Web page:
It’ll probably cost you between $80-160 to build up your set. Since the pads need to be rinsed, cleaned, and dried after each use you’ll probably need at least 8-10 if you have a period that last 4 days. But after the upfront cost of building your set, the price will go down to nothing for future periods.

Environmental footprint of Cloth Pads:

A cloth pad should last for at least five years

 

Organic Tampons

Okay, so if you’re totally weirded out by all the options above (which are 100% better for the environment than traditional tampons and pads) but you just can’t bite the bullet then at least go for organic tampons.

Skip the plastic applicators and choose cardboard — or better yet, opt for applicator free tampons! There are tons of subscription boxes out there today like Lola and Ellebox. I’ve only tried Ellebox of these options and I didn’t care for their cardboard applicators. Some pushed out fine, but others would get stuck and I had to take it out of the applicator and just put it in (like you would an applicator free option). They do offer bio-plastic applicators which are made from 90% sugar cane and 10% plastic and more environmentally friendly, but I haven’t tried that option.

TAKEAWAY:

If you do have to use tampons, opt for organic, chemical free, applicator free options to minimize the chemicals you’re putting in contact with your body and waste. But keep in mind, that tampons are not required to label all the chemicals, so even if it’s organic or cotton it might still have some nasty stuff in it!

Cost of Organic Tampons:

The average box of 36 tampons costs $7

Environmental footprint of Organic Tampons:

The average woman uses 20 tampons per cycle!! So thats the wrapper, applicator, and then actual tampon all adding to your environmental footprint, times TWENTY!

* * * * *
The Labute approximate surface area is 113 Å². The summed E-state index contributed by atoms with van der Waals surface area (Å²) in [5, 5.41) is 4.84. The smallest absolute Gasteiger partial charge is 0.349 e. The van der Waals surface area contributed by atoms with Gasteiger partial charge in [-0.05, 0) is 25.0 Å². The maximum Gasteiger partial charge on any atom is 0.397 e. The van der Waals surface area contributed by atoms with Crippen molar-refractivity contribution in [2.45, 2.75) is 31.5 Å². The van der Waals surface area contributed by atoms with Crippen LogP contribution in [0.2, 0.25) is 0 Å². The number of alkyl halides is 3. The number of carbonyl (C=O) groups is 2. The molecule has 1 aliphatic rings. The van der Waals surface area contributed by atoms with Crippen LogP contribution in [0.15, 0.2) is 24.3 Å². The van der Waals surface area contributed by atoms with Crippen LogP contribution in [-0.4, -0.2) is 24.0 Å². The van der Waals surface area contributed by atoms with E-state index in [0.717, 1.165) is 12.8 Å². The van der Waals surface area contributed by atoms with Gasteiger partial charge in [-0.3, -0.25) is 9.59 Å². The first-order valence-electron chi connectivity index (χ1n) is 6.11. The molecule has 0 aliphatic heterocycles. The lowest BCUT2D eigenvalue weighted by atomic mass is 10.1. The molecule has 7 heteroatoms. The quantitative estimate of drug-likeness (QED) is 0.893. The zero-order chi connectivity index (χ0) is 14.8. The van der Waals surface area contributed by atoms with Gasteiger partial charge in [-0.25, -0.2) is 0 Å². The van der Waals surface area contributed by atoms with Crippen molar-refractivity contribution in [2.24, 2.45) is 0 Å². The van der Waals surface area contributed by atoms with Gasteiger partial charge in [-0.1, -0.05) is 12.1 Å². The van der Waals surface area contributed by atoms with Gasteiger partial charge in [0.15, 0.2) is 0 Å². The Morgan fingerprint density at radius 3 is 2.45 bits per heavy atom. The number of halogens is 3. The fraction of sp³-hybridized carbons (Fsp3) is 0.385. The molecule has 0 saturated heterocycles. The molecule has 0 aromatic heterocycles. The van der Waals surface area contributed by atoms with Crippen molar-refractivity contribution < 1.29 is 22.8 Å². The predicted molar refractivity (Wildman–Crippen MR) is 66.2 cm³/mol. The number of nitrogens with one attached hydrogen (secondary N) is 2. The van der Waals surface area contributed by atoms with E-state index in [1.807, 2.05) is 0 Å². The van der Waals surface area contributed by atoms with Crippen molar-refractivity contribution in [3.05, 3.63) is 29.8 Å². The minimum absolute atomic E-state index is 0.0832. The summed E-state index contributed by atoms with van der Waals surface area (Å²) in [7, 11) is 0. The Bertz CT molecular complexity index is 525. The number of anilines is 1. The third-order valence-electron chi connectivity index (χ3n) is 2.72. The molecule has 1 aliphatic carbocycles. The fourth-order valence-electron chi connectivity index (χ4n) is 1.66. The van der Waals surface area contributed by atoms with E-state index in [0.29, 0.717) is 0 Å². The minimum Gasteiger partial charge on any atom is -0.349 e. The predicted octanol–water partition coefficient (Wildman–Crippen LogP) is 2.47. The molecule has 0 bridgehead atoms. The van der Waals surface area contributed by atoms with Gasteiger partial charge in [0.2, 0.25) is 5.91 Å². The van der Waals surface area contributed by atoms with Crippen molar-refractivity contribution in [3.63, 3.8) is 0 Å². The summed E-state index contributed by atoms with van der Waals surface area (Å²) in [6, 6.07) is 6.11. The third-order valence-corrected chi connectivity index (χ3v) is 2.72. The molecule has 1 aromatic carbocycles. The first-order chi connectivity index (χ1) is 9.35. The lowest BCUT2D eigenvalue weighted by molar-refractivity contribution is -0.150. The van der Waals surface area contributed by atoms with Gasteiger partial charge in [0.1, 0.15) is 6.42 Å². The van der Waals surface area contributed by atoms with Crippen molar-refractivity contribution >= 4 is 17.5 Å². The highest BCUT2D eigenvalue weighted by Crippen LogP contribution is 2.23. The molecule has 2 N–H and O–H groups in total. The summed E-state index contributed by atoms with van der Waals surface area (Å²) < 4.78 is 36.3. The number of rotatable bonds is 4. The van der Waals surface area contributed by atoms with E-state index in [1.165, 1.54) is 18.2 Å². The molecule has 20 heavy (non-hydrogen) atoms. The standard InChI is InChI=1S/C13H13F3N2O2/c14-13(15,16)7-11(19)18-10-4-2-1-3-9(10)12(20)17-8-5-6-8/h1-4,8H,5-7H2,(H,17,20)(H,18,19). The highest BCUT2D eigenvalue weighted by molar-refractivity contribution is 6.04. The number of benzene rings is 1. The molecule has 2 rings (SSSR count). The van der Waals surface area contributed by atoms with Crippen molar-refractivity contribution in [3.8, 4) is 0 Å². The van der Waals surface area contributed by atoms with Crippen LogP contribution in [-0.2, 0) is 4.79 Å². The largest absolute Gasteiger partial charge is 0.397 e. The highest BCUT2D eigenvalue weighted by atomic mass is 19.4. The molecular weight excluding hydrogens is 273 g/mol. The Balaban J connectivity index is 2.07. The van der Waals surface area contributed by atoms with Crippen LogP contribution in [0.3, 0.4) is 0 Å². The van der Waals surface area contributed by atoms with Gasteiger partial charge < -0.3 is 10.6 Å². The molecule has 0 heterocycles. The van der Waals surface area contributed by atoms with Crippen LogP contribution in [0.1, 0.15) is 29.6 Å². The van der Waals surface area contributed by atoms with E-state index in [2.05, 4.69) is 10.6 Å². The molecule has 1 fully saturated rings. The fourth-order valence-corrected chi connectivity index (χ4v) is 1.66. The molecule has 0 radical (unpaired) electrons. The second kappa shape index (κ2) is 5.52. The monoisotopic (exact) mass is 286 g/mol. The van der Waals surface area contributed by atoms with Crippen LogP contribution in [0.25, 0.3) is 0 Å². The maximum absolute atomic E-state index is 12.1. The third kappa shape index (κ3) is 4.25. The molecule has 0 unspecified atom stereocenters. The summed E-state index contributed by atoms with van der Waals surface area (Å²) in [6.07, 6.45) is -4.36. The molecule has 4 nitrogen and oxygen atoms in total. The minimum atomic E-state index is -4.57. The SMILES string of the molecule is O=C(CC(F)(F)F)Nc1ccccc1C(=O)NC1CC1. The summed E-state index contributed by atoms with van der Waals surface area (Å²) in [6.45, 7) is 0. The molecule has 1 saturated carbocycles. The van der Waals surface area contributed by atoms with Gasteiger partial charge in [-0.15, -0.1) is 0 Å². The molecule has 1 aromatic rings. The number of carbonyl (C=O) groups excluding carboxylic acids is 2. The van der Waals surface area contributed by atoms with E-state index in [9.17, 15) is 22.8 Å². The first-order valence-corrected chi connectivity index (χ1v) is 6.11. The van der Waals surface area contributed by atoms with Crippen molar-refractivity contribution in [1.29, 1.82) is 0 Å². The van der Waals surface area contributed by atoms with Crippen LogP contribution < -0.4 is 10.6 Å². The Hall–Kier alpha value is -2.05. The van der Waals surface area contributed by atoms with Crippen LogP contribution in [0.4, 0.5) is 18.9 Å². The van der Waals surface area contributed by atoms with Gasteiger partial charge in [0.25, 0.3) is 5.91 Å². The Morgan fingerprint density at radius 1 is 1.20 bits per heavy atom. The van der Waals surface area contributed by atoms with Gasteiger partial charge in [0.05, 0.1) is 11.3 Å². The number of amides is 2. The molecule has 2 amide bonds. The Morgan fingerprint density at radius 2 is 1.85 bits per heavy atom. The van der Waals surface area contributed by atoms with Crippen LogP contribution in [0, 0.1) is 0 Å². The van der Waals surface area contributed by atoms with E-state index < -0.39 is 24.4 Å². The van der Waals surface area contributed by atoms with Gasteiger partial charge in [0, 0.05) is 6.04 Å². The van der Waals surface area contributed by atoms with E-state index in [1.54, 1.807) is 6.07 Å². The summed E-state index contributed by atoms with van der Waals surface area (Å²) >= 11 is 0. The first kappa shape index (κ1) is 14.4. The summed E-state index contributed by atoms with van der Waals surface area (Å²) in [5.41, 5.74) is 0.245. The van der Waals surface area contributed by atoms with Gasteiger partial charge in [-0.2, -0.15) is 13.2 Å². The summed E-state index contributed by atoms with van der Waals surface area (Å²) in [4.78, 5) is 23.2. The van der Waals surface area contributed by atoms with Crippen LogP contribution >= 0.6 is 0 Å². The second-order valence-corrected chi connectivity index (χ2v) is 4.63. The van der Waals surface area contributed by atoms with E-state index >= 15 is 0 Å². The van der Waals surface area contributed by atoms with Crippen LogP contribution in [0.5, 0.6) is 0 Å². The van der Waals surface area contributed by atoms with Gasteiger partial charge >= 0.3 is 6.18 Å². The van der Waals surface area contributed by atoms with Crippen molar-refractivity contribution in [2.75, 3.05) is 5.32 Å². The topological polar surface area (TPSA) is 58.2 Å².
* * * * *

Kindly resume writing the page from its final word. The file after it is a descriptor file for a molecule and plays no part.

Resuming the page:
So let’s say “good-bye” to the harmful stuff and hello to natural and environmentally friendly products for our periods!

Personally, I love period underwear, they feel like any other day of the week and I don’t have to worry about inserting or pulling anything out. If I have something going on where I might want to feel more “secure” (like a long walk or workout in public) I’ll use a cup or tampon during the day while out and about, but then right back into my period underwear when I get home. If I’m doing light activities (like just sitting in a meeting) I’ll wear period underwear.

If you still have more questions about what’s going on down there, make sure to check out Hancock Regional’s Guide To Birth Control and How To Prepare For Your First Pap Smear.


Want more self care? Download TCM’s Positive Self Talk Worksheet Now!


RELATED READS:

6 Months After Using Those Weird Period Underwear: THINX

9 Fears About Pregnancy [+ Why It’s Okay]

Why I’m Scared To Have Kids [+ How I’m Working Through It]

What Happens To Your Body When You Go Off Birth Control?

Millennials, This Is What You Need To Understand About Healthcare

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  • Katherine
    January 17, 2018 at 8:18 am

    I’m so glad you wrote about this because it blows my mind how much waste we create with our monthly cycle! I get actual anxiety thinking about the oceans and all of the plastic (reason #1 I’m on the board of our Surfrider chapter now). I recently switched to Lola (I love that they are delivered straight to my door!) but I’ve been going back and forth on Thinx and now I’ll DEFINITELY try them out!